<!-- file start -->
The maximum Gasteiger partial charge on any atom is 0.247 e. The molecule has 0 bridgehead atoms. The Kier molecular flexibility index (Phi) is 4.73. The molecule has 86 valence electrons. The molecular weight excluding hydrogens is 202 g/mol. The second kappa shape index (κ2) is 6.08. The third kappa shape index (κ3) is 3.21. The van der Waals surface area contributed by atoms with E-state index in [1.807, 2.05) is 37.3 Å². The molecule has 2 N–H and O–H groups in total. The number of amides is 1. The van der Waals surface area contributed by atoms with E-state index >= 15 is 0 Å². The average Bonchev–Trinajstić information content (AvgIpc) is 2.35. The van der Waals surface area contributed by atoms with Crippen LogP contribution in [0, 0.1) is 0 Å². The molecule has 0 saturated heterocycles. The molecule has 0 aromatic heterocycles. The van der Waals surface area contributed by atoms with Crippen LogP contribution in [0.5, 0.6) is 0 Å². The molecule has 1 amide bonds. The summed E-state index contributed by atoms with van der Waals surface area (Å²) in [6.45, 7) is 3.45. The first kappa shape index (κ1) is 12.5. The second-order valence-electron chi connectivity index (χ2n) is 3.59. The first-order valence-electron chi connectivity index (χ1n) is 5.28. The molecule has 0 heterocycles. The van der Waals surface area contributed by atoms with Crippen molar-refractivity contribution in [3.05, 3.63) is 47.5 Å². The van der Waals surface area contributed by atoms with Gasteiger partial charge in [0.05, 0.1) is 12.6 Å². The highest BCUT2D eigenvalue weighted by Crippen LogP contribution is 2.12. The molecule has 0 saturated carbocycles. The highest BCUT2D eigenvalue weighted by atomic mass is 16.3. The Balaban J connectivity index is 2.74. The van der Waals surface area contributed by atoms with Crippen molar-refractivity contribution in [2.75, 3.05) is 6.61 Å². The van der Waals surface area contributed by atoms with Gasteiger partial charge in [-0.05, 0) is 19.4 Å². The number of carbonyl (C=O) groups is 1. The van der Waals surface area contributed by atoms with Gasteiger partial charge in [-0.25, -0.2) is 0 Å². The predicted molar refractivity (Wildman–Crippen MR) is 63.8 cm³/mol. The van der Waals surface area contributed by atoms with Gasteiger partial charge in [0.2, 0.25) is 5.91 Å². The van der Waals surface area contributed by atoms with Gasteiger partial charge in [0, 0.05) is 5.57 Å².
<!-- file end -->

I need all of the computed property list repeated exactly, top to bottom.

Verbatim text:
The maximum Gasteiger partial charge on any atom is 0.247 e. The molecule has 0 bridgehead atoms. The Kier molecular flexibility index (Phi) is 4.73. The molecule has 86 valence electrons. The molecular weight excluding hydrogens is 202 g/mol. The second kappa shape index (κ2) is 6.08. The third kappa shape index (κ3) is 3.21. The van der Waals surface area contributed by atoms with E-state index in [1.807, 2.05) is 37.3 Å². The molecule has 2 N–H and O–H groups in total. The number of amides is 1. The van der Waals surface area contributed by atoms with E-state index >= 15 is 0 Å². The average Bonchev–Trinajstić information content (AvgIpc) is 2.35. The van der Waals surface area contributed by atoms with Crippen LogP contribution in [0, 0.1) is 0 Å². The molecule has 0 saturated heterocycles. The molecule has 0 aromatic heterocycles. The van der Waals surface area contributed by atoms with Crippen LogP contribution in [0.5, 0.6) is 0 Å². The molecule has 1 amide bonds. The summed E-state index contributed by atoms with van der Waals surface area (Å²) in [6.45, 7) is 3.45. The first kappa shape index (κ1) is 12.5. The second-order valence-electron chi connectivity index (χ2n) is 3.59. The first-order valence-electron chi connectivity index (χ1n) is 5.28. The molecule has 0 heterocycles. The van der Waals surface area contributed by atoms with Crippen molar-refractivity contribution in [3.05, 3.63) is 47.5 Å². The van der Waals surface area contributed by atoms with Gasteiger partial charge in [0.05, 0.1) is 12.6 Å². The highest BCUT2D eigenvalue weighted by Crippen LogP contribution is 2.12. The molecule has 0 saturated carbocycles. The highest BCUT2D eigenvalue weighted by atomic mass is 16.3. The Balaban J connectivity index is 2.74. The van der Waals surface area contributed by atoms with Crippen molar-refractivity contribution in [2.75, 3.05) is 6.61 Å². The van der Waals surface area contributed by atoms with Gasteiger partial charge in [-0.05, 0) is 19.4 Å². The number of carbonyl (C=O) groups is 1. The van der Waals surface area contributed by atoms with Gasteiger partial charge in [-0.25, -0.2) is 0 Å². The predicted molar refractivity (Wildman–Crippen MR) is 63.8 cm³/mol. The van der Waals surface area contributed by atoms with Gasteiger partial charge in [0.2, 0.25) is 5.91 Å². The van der Waals surface area contributed by atoms with Gasteiger partial charge in [0, 0.05) is 5.57 Å².